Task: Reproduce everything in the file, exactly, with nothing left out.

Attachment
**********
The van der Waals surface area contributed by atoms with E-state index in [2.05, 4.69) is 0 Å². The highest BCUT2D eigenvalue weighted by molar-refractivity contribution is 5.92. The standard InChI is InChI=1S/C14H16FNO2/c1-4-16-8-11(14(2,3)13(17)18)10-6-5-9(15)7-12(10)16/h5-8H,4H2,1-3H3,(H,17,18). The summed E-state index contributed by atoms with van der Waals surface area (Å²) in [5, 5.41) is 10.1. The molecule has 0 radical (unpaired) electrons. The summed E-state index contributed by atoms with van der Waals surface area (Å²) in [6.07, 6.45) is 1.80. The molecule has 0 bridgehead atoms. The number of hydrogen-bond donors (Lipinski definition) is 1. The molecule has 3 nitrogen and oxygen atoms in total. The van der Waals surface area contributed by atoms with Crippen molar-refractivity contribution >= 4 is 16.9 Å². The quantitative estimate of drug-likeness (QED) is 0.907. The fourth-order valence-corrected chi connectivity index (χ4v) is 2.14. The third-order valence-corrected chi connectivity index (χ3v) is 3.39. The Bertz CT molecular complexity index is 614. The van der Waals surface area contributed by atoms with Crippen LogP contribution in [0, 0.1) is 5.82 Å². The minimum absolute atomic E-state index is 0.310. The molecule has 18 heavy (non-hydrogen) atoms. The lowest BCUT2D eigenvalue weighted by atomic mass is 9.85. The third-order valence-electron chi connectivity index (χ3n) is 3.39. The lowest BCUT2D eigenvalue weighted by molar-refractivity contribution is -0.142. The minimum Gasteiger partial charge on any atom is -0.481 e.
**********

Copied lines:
The van der Waals surface area contributed by atoms with E-state index in [2.05, 4.69) is 0 Å². The highest BCUT2D eigenvalue weighted by molar-refractivity contribution is 5.92. The standard InChI is InChI=1S/C14H16FNO2/c1-4-16-8-11(14(2,3)13(17)18)10-6-5-9(15)7-12(10)16/h5-8H,4H2,1-3H3,(H,17,18). The summed E-state index contributed by atoms with van der Waals surface area (Å²) in [5, 5.41) is 10.1. The molecule has 0 radical (unpaired) electrons. The summed E-state index contributed by atoms with van der Waals surface area (Å²) in [6.07, 6.45) is 1.80. The molecule has 0 bridgehead atoms. The number of hydrogen-bond donors (Lipinski definition) is 1. The molecule has 3 nitrogen and oxygen atoms in total. The van der Waals surface area contributed by atoms with Crippen molar-refractivity contribution >= 4 is 16.9 Å². The quantitative estimate of drug-likeness (QED) is 0.907. The fourth-order valence-corrected chi connectivity index (χ4v) is 2.14. The third-order valence-corrected chi connectivity index (χ3v) is 3.39. The Bertz CT molecular complexity index is 614. The van der Waals surface area contributed by atoms with Crippen LogP contribution in [0, 0.1) is 5.82 Å². The minimum absolute atomic E-state index is 0.310. The molecule has 18 heavy (non-hydrogen) atoms. The lowest BCUT2D eigenvalue weighted by atomic mass is 9.85. The third-order valence-electron chi connectivity index (χ3n) is 3.39. The lowest BCUT2D eigenvalue weighted by molar-refractivity contribution is -0.142. The minimum Gasteiger partial charge on any atom is -0.481 e.